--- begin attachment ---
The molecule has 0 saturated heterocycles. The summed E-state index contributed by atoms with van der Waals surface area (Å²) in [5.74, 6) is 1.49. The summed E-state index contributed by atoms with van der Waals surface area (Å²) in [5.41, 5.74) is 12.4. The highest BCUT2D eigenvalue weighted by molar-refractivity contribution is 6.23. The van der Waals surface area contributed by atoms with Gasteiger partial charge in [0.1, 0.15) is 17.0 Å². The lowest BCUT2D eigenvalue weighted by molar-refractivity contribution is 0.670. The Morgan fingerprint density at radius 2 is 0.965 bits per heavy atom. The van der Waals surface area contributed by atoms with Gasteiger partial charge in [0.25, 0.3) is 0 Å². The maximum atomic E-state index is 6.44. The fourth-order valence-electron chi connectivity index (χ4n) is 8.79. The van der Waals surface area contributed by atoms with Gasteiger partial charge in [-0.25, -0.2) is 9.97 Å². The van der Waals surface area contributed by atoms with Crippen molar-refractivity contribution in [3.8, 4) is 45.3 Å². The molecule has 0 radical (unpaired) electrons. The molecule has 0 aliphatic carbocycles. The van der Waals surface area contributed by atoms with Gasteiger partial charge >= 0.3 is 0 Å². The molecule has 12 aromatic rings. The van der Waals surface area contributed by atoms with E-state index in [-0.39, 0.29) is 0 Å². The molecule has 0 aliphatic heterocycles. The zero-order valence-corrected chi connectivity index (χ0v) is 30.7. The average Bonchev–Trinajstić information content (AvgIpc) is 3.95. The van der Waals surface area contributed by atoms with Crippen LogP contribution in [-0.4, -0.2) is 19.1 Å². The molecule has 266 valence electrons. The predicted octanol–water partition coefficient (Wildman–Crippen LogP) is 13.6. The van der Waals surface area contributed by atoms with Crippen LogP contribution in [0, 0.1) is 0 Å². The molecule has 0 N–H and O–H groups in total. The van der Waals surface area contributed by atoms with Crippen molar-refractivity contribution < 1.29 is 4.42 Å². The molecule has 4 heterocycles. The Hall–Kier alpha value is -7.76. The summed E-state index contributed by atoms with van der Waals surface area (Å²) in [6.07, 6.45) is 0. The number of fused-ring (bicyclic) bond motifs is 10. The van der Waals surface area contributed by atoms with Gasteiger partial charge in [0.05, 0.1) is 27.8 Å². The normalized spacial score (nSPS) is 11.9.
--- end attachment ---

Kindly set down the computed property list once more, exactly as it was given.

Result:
The molecule has 0 saturated heterocycles. The summed E-state index contributed by atoms with van der Waals surface area (Å²) in [5.74, 6) is 1.49. The summed E-state index contributed by atoms with van der Waals surface area (Å²) in [5.41, 5.74) is 12.4. The highest BCUT2D eigenvalue weighted by molar-refractivity contribution is 6.23. The van der Waals surface area contributed by atoms with Gasteiger partial charge in [0.1, 0.15) is 17.0 Å². The lowest BCUT2D eigenvalue weighted by molar-refractivity contribution is 0.670. The Morgan fingerprint density at radius 2 is 0.965 bits per heavy atom. The van der Waals surface area contributed by atoms with Gasteiger partial charge in [0.25, 0.3) is 0 Å². The maximum atomic E-state index is 6.44. The fourth-order valence-electron chi connectivity index (χ4n) is 8.79. The van der Waals surface area contributed by atoms with Gasteiger partial charge in [-0.25, -0.2) is 9.97 Å². The van der Waals surface area contributed by atoms with Crippen molar-refractivity contribution in [3.8, 4) is 45.3 Å². The molecule has 0 radical (unpaired) electrons. The molecule has 0 aliphatic carbocycles. The van der Waals surface area contributed by atoms with Gasteiger partial charge >= 0.3 is 0 Å². The molecule has 12 aromatic rings. The van der Waals surface area contributed by atoms with E-state index in [-0.39, 0.29) is 0 Å². The molecule has 0 aliphatic heterocycles. The zero-order valence-corrected chi connectivity index (χ0v) is 30.7. The average Bonchev–Trinajstić information content (AvgIpc) is 3.95. The van der Waals surface area contributed by atoms with Crippen LogP contribution in [-0.4, -0.2) is 19.1 Å². The molecule has 266 valence electrons. The predicted octanol–water partition coefficient (Wildman–Crippen LogP) is 13.6. The van der Waals surface area contributed by atoms with Crippen LogP contribution in [0, 0.1) is 0 Å². The molecule has 0 N–H and O–H groups in total. The van der Waals surface area contributed by atoms with Crippen molar-refractivity contribution < 1.29 is 4.42 Å². The molecule has 4 heterocycles. The Hall–Kier alpha value is -7.76. The summed E-state index contributed by atoms with van der Waals surface area (Å²) in [6.07, 6.45) is 0. The number of fused-ring (bicyclic) bond motifs is 10. The van der Waals surface area contributed by atoms with Gasteiger partial charge in [0.05, 0.1) is 27.8 Å². The normalized spacial score (nSPS) is 11.9.